Cy Young – No. 4
We have to go way back to look at the career of Cy Young, who pitched from 1890 through 1911, playing mostly for the Cleveland Indians and the Boston Braves. Young’s records are simply off the charts. He started 815 games in his twenty-two years, and he won in his career 511 games, the record for wins by a pitcher, which works out to an average of twenty-four plus wins every year. He won more than thirty games on five different occasions. Since the 1950’s the American and National Leagues have chosen the best pitcher of the year for the prize named after him, the Cy Young award. I am well aware that many would place Cy young at the very top of this list.
Walter Johnson – No. 3
Walter “Big Train” Johnson is on many lists as the greatest pitcher of all time, with a career win total of 417 in 21 years from 1907 to 1927. That’s an average of twenty wins every year. Johnson was voted the league’s best pitcher during ten of those twenty-one seasons. He won twenty or more games an unbelievable twelve times and twice chalked up over thirty wins in a single season. with a high of 36 in 1913.
Mariano Rivera – No. 2
Mariano Rivera, now in his seventeenth year as the ace reliever – the closer – for the New York Yankees, is the only relief pitcher on our list. Perhaps there should be a separate list for relievers, but Rivera’s record is so remarkable he must be included here. At the age of thirty-nine, Rivera shows not a single sign of slowing down any time soon, as he leads the league in saves in the current year at the time of this writing. His trademark pitch is his “cutter”, which he invented. It starts at you low, comes at you rising, at 97 or 98 miles an hour, crossing the plate at chest level, virtually unhittable. He has “saved” 572 games, an average of over thirty-five a year. We can only imagine the records he will hold when he hangs up his glove for good.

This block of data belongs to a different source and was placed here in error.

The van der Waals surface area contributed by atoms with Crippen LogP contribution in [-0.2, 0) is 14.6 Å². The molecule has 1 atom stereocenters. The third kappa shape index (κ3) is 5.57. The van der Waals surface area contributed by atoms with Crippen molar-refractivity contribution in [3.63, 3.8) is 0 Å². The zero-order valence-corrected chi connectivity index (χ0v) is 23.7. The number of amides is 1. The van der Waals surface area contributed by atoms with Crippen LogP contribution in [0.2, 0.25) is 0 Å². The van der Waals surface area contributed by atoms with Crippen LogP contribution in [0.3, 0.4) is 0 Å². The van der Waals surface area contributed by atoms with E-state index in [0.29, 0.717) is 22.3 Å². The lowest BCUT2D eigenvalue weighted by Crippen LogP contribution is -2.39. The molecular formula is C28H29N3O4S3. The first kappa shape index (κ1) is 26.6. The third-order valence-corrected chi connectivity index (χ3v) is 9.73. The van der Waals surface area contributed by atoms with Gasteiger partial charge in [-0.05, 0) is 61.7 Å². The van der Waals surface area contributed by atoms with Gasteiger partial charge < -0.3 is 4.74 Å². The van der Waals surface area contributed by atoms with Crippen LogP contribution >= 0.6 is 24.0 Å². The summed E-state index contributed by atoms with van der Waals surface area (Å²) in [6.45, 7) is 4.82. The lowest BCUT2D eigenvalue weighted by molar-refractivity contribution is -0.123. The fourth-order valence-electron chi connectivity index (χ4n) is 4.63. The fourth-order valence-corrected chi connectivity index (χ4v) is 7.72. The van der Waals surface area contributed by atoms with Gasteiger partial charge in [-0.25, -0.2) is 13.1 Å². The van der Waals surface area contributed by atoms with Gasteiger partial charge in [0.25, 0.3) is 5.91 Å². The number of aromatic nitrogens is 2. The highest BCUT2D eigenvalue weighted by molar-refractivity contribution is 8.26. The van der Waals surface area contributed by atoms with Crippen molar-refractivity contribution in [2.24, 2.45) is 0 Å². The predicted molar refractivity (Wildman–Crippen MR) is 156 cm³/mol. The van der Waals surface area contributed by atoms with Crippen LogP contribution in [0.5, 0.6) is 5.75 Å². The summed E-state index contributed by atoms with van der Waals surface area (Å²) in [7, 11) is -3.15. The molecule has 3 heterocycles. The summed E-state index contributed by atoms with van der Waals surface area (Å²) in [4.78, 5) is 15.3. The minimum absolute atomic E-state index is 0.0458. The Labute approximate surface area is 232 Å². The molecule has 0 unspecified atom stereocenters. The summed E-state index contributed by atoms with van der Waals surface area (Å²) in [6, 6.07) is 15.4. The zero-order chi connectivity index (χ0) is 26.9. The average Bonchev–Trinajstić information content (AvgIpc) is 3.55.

Sandy Koufax – No. 1
Sandy Koufax had a rather brief career with the Dodgers, cut short by the excruciating pain caused by arthritis in his left elbow, which was brought on by the stress of throwing his screwball pitch. His brief career, however, was characterized by absolute excellence every time he took to the mound. From 1963 through 1966, Koufax amassed an amazing record of 24 wins and only 7 losses per year, and over that span, his earned run average was 1.86 runs a game, an all time record for four years. Koufax had a blazing fastball and screwball, and his curveball would come to within inches of the plate before it would appear as if it were falling off a table. Nobody, but nobody, could hit Sandy Koufax with consistency.